When it comes to using exotic, or nonnative species in environmental education and outreach, there is admittingly at least some degree of lesser importance to using them, although this depends on the content and curriculum being aimed for. Likewise, the use of atypical or aberrant captive produced color and/or pattern morphs or variants in such efforts should be discouraged or minimized as much as possible, unless the aim is to educate about inheritance and Mendelian genetics, or to simply raise appreciation and awareness and to dispel fears or negative attitudes towards snakes (and other reptiles) in general, in which case the animal’s phenotype would not really matter. There is perhaps the greatest value, however, in using “normal” or “wild type” animals, as these animals hold the greatest ability to serve as ambassador animals for the best identification purposes and results for what people are most likely to see or encounter naturally in the wild. Utilizing exotic, or nonnative species can also still prove to be beneficial when examining other biological aspects of reptiles and amphibians, including by gaining a greater understanding and observation of their overall behaviors both in the wild and in captivity, their diets, reproductive and active and passive defensive behaviors or strategies (i.e. camouflage or crypsis), their preferred habitats and environmental requirements, and even aspects of their captive care and husbandry that the educators are responsible for as primary caretakers or keepers of the animal(s) in question.

An Interest in Pets: Wild Caught Vs. Captive Bred Animals
It should also be mentioned that the keeping of native species as pets, while going out and being able to do so can often serve as a valuable education experience that can raise one’s level of environmental awareness and appreciation, does have some issues to be aware of. The legalities, which often vary from state to state, of collecting or keeping any animal found in the wild must always be understood and followed. Many species of reptiles, amphibians, and other animals may be state or federally threatened, endangered, or otherwise designated as species of concern or have other special protections that forbid or restrict their collection and possession. Many of our native species can also be difficult to keep or do not acclimate well to captivity, and often end up dying or failing to thrive. Some species, for example are dietary or habitat specialists that can be difficult to replicate or locate in captivity. In general, any interest in acquiring a pet reptile or amphibian should be focused and directed towards locating a healthy, better acclimated captive born animal through any number of qualified, reputable breeders, pet or reptile specialty stores, or other sources. Ultimately, the goal is for new keepers and pet owners to be successful in keeping the animals they acquire and continue well on into the hobby rather than for them to become discouraged or lose interest. In other words, a novice or new pet owner will want to maintain an animal that makes a good pet to begin with.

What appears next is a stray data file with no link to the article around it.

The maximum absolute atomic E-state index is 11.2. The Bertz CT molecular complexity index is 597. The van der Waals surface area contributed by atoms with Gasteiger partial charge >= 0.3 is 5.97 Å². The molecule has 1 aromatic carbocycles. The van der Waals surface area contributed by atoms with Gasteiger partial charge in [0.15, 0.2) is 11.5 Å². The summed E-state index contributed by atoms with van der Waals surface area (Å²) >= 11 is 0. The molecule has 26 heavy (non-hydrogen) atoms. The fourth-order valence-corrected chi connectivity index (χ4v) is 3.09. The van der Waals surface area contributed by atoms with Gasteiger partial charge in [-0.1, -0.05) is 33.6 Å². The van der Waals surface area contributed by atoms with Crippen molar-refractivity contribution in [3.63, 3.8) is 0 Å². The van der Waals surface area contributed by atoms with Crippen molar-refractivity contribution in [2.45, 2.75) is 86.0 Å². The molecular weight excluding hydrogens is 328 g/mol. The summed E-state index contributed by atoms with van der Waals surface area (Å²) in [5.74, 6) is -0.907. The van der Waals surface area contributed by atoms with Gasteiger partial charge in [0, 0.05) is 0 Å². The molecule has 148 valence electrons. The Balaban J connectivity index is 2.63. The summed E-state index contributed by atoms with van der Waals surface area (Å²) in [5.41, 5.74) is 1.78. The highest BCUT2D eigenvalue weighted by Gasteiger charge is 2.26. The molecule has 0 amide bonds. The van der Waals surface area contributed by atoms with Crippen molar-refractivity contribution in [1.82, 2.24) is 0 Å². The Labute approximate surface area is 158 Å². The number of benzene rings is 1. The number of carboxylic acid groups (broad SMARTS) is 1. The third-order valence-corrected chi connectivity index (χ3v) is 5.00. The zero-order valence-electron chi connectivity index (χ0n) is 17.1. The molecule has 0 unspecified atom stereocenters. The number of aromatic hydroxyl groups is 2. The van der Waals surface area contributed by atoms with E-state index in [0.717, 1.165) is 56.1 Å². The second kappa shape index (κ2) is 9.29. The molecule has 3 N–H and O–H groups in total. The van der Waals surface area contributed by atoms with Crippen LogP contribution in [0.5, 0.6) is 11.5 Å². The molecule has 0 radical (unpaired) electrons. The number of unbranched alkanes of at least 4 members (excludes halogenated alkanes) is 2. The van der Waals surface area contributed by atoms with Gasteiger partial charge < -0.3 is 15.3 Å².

Health and Safety Issues To Be Aware Of